80. The Boobus and the Bunnyduck by Michael McClure, with art by Jess
The Boobus and the Bunnyduck by Michael McClure, illustrated and hand-lettered by Jess with 14 richly patterned crayon pictures and 13 ink drawings, accordion-bound facsimile of the 1957 artist book with an accompanying essay booklet by Christopher Wagstaff and Andrew Hoyem, 2007.
This is the first publication of a unique artist book made by the artist Jess Collins in San Francisco in 1957. The story was written by poet Michael McClure for his daughter Jane, born in 1956, who was nicknamed “Boobus”. It is his only piece of children’s literature. While it is a children’s book, this is first and foremost an artist book of considerable sophistication. The book was retained by Jess in the Victorian house in the Mission District he shared with the poet Robert Duncan and where he lived until his death.
In the 1950s the McClures were younger friends of Duncan and Jess and frequently visited them at their earlier home, a flat on De Haro Street, where the two were living after their return from Mallorca and Black Mountain College. It is likely that Michael showed them his children’s story in 1956 or 1957 and that Jess took the initiative to illustrate it in crayons. Colored wax crayons, usually thought of as art materials for children, were favored by Jess and Robert for drawings they often made as after-dinner entertainment.
In The Boobus and the Bunnyduck Jess used crayons with the skill of a highly accomplished painter. Even the lettering, as Jess wrote out the story by hand, has a painterly quality that is deceptively naïve.
The name “Boobus” may make one think of a “booby”, usually meaning a dunce or slow-witted person. Here, McClure endearingly uses it for a child not yet conditioned by the world but having intuitive sympathy for other creatures, whatever shapes they may take. Such a child might join two or more animals’ names together, creating a new name, which could account for the “Bunnyduck” in the story.
Jess intrigues the reader (and the child being read to) by repeating phrases from the story on picture pages facing the pages where the phrases are part of sentences but appear to be titles of illustrations. “To see if her”, “up into the”, “and under the”, “but mostly because” lead the viewer to search through the text to find where the words occur and what they mean, revealing the meaning of the picture.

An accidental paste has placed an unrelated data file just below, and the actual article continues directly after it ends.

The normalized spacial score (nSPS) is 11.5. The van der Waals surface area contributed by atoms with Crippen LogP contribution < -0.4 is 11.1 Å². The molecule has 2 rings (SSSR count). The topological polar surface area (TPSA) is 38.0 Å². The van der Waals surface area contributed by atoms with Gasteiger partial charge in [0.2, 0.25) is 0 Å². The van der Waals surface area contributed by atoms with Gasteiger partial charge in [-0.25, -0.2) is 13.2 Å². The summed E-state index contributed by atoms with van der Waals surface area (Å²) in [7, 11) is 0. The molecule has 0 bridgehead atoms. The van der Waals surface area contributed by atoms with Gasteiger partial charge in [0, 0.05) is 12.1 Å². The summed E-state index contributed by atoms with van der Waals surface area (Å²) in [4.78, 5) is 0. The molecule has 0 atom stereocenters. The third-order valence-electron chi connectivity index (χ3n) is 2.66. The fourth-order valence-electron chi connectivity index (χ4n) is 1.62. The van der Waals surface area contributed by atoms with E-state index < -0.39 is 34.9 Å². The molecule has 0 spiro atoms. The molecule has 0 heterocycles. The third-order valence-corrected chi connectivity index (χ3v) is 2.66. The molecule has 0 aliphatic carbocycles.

Of special note are the endpapers, entitled “Humble Jumble”. They are in a style very different from the thick, creamy crayon “paintings” and deft ink drawings in the book. Here he has drawn precise outlines of common objects in perspective, filling them with thin, pale tones, applied with crayons but looking more like watercolor washes. We seem to be seeing a cluttered work table in a puzzle-picture designed to teach children the shapes and names of things. Subtly evoking Duchamp and Magritte, the still life is surrounded by a golden thread woven in a Celtic strap-work pattern.
The Boobus and the Bunnyduck is a full-scale, full-color facsimile of the original and unique artist book made by Jess in 1957. The only difference is in the format. Whereas the original was spiral-bound, the facsimile is bound as an accordion-fold. This enables viewers to open the cover and turn pages as in a conventionally bound book, but it also allows the book to be displayed on a table, shelf, or in a vitrine, spread out flat or standing up zig-zag, so that all pages can be seen at once.
There are thirty-two panels, twenty-eight for the book proper plus the endpapers, front and back, that are continuous over two panels. The panels measure 13.75 inches high by 10.5 inches wide, so that the book stretches out to 28 feet. The covers are purple cloth over boards with recessed areas for the front and back cover images. On the front Jess wrote out the title, the names of author and artist, with an illustration. On the back he drew vertical bands of color, those used in the book. The formatting and matching of colors were done by Blake Riley for printing with an Epson 4000 inkjet printer on Moab Entrada paper. The backing paper is mauve-white duplex Bugra. The book is enclosed in a box. The edition is limited to 100 numbered copies for sale and 26 lettered copies for complimentary distribution. The price is $1,500. Available.
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Edition: The book consists of 32 pages, 13.75 inches high by 10.5 inches wide, accordion-bound, enclosed in a box. The edition is limited to 100 numbered copies for sale. Price: $1,500.
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This book will be exhibited in New York City Nov. 6 10, 2013 at the Park Avenue Armory IFPDA Print Fair.